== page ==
The designs are based upon very stylised strawberries, strawberry leaves, and flowers. The jacket has short sleeves, epaulettes, and a standing collar, decorated with rows of chain stitch using all the colours used elsewhere in the design. The usual uniform buttons were replaced with vibrant pink mother-of-pearl effect buttons, which make the whole thing markedly more frivolous-looking..

Trouser Embroidery
Trouser Embroidery

Most of the embroidery is near the hem of the trousers. The strawberries are worked in trellis couching, and the rest of the embroidery is in stem or satin stitch.

I have memories of thinking my Mam looked fabulous in it when I was a child – so much so that I wrestled it from her a few years ago, and feel fabulous myself, every time I wear it.

What I don’t recall is what my Grandfather thought of the transformation…

Flame Stitch Pin Cushion

Pincushion Instructions
Pincushion Instructions

I hadn’t intended to do any of the Frostings Box designs, because I was intending to keep all the threads for my own purposes, but I’ve not been able to settle to anything this summer. I lost my “Dreams of Amarna” notebook (and found it again!), and although I have several pieces I want to do for it, I have no idea how I want to do them!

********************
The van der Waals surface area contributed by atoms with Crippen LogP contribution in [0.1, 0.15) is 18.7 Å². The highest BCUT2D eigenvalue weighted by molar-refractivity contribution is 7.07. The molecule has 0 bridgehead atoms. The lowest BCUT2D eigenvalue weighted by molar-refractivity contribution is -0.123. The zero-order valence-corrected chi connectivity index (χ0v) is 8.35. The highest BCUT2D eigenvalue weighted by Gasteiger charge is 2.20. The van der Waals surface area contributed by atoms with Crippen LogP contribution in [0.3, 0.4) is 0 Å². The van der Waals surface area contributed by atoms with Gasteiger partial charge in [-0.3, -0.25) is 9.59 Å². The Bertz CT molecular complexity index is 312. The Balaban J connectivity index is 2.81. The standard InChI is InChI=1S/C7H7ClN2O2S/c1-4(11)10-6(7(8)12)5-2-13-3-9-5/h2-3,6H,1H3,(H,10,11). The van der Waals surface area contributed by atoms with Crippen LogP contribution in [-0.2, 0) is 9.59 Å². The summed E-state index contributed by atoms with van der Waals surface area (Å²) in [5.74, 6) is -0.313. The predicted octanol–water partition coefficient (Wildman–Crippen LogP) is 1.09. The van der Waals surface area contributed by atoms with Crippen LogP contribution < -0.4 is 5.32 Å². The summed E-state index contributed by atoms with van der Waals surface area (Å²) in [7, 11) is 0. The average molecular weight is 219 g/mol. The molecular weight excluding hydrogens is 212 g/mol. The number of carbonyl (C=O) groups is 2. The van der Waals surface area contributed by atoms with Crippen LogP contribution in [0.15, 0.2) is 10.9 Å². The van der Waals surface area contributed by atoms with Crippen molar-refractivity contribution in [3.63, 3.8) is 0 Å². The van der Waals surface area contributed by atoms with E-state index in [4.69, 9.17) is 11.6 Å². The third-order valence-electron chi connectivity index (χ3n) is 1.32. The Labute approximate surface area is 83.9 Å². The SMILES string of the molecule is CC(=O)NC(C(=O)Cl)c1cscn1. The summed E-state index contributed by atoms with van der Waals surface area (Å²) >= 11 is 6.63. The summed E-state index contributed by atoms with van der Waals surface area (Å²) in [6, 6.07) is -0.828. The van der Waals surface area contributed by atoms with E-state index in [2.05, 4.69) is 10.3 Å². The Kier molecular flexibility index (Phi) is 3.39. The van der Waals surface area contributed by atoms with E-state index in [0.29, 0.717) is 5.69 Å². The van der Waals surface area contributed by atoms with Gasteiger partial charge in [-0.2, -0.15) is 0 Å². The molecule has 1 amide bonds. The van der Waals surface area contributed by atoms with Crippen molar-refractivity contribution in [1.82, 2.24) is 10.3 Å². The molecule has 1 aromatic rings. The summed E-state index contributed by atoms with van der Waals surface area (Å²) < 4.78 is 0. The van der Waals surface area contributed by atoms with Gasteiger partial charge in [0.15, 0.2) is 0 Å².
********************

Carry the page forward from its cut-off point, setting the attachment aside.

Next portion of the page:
So I’ve been starting lots of little things to do in the intervals of the next major project.

Test Stitching
Test Stitching

I’m determined not to buy anything for these projects, so I fished out a random piece of linen, and then the next thing was to discover how many threads to use. The instructions said four strands of Soie de Paris, but since I have no idea where the linen came from or what count it was, I thought the choice was worth testing. The left section is in two strands and the right is four.